Japanese influences have led to a widespread enthusiasm for metal and noise music in Finland, resulting in specifically Finnish forms of white noise music, known as Lumi Core (Snow Core) and it’s twin-music Lumi Noise (Snow Noise) L-Core tracks must contain more than fifty percent of original snow recordings. This quota is often surmounted, as the musicians dedicate long hours of work to sampling, collecting and editing of white noises. Additional samples should be as authentic and raw as the conditions allow for. L-Core and -Noise artists share a vivid interest in ethno-type field recordings and bio-acoustics which link their music back to the older traditions of snow music. At the same time, a new type of performance art has evolved, which clearly refers to the shamanistic rituals of the old Finnish tribes. Artist: Leikata Ja Liimata, Helsinki



Joen Ylitys

The River Crossing

This soundscape composition adopts a folk-tale as a musical theme. The Kettu Jäällä (Fox on the Ice)-tale is still told to keep children off the ice of newly frozen water: A young fox sets out despite his brothers warning to cross the river, which separates his village from Satumaa (Wonderland, mythical paradise of the Finns). The people of the village try to call him back, but their voices fade in the dense fog ascending from the riverbanks. The ice of the river begins to grind and crackle under his feet. Still moving on, the young fox suddenly feels himself lifted up in the air and is carried off by the north wind. Artist: Porokierros, Helsinki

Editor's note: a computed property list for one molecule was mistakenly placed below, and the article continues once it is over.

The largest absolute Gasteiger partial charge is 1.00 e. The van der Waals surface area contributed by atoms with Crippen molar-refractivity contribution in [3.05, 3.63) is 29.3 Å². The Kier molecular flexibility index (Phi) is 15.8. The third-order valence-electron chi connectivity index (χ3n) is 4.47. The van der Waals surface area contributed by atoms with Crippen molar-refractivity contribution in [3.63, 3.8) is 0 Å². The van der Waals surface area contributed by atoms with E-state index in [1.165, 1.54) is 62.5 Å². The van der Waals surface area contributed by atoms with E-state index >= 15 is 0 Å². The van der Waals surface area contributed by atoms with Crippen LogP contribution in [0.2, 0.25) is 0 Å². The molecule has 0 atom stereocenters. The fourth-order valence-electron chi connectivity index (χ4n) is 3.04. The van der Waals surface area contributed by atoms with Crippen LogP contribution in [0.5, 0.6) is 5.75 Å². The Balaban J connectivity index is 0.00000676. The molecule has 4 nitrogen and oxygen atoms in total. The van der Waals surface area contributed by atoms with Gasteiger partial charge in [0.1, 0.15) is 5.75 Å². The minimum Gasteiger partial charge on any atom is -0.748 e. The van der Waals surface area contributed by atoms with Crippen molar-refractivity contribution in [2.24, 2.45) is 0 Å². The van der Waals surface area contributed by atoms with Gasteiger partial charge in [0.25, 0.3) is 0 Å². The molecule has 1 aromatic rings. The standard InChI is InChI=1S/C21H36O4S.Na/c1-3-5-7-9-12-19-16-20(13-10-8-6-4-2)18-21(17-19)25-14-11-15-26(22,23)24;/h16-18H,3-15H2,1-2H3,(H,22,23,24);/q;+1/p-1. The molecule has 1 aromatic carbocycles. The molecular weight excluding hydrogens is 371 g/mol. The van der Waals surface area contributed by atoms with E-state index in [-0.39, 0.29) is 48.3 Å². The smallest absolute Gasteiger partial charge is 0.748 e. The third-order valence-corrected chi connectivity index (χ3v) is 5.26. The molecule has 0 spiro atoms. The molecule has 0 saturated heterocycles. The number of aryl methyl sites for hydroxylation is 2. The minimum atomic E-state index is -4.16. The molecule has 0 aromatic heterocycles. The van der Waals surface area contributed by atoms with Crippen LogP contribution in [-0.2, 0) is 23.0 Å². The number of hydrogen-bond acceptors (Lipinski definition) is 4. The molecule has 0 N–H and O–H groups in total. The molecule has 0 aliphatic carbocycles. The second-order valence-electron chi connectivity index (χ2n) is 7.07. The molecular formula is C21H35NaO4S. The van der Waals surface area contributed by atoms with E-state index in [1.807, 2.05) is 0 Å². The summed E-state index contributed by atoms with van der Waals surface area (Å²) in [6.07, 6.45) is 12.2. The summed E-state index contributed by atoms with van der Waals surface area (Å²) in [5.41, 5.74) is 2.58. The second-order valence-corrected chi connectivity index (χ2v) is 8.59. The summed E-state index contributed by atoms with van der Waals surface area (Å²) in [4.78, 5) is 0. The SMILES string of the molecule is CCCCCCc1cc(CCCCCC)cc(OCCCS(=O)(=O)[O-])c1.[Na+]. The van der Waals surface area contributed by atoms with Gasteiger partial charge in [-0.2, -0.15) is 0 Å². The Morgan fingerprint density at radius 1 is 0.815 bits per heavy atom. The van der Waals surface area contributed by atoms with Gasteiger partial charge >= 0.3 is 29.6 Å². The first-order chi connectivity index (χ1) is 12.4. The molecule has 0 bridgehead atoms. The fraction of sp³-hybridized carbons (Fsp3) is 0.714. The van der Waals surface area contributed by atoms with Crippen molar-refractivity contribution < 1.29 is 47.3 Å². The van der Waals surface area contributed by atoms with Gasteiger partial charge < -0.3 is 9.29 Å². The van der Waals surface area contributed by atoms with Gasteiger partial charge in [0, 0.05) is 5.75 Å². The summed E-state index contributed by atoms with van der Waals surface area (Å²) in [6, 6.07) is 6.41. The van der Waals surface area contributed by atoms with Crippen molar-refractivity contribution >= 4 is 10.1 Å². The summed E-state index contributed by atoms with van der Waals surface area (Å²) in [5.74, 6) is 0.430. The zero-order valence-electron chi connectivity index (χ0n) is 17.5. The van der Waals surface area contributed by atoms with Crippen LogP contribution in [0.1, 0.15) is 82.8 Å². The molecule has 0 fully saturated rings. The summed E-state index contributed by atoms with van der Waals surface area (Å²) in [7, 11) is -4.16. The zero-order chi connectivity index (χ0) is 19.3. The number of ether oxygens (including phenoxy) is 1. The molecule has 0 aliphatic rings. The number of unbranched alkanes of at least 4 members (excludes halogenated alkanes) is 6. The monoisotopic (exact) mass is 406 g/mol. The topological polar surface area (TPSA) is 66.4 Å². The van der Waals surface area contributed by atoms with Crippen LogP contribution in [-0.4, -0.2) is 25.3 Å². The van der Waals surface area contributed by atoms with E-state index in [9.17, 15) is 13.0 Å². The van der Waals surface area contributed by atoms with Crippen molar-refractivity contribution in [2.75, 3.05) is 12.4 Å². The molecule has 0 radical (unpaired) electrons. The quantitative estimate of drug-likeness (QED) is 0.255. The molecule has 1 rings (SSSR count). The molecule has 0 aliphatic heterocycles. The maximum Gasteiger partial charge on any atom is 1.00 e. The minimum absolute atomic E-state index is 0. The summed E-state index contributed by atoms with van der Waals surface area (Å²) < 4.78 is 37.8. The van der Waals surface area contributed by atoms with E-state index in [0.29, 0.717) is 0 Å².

Winter Tango

Travelling musicians are a common sight in Finland. The presence of the Musikantti-Kulkuri is required at nearly every feast or communal event. The hardships of travel and the strain of maintaining a high quality in performance bring forth quite extraordinary personalities. The artist of this recording states to play only four pieces a year, one for each season, in every possible interpretation. Winter tango is his 2002/9.2.-improvisation. Artist: Soolo Ennikki, Helsinki Recorded: 9. 2. 2002


12 Tracks (32’44")
LP (500 copies)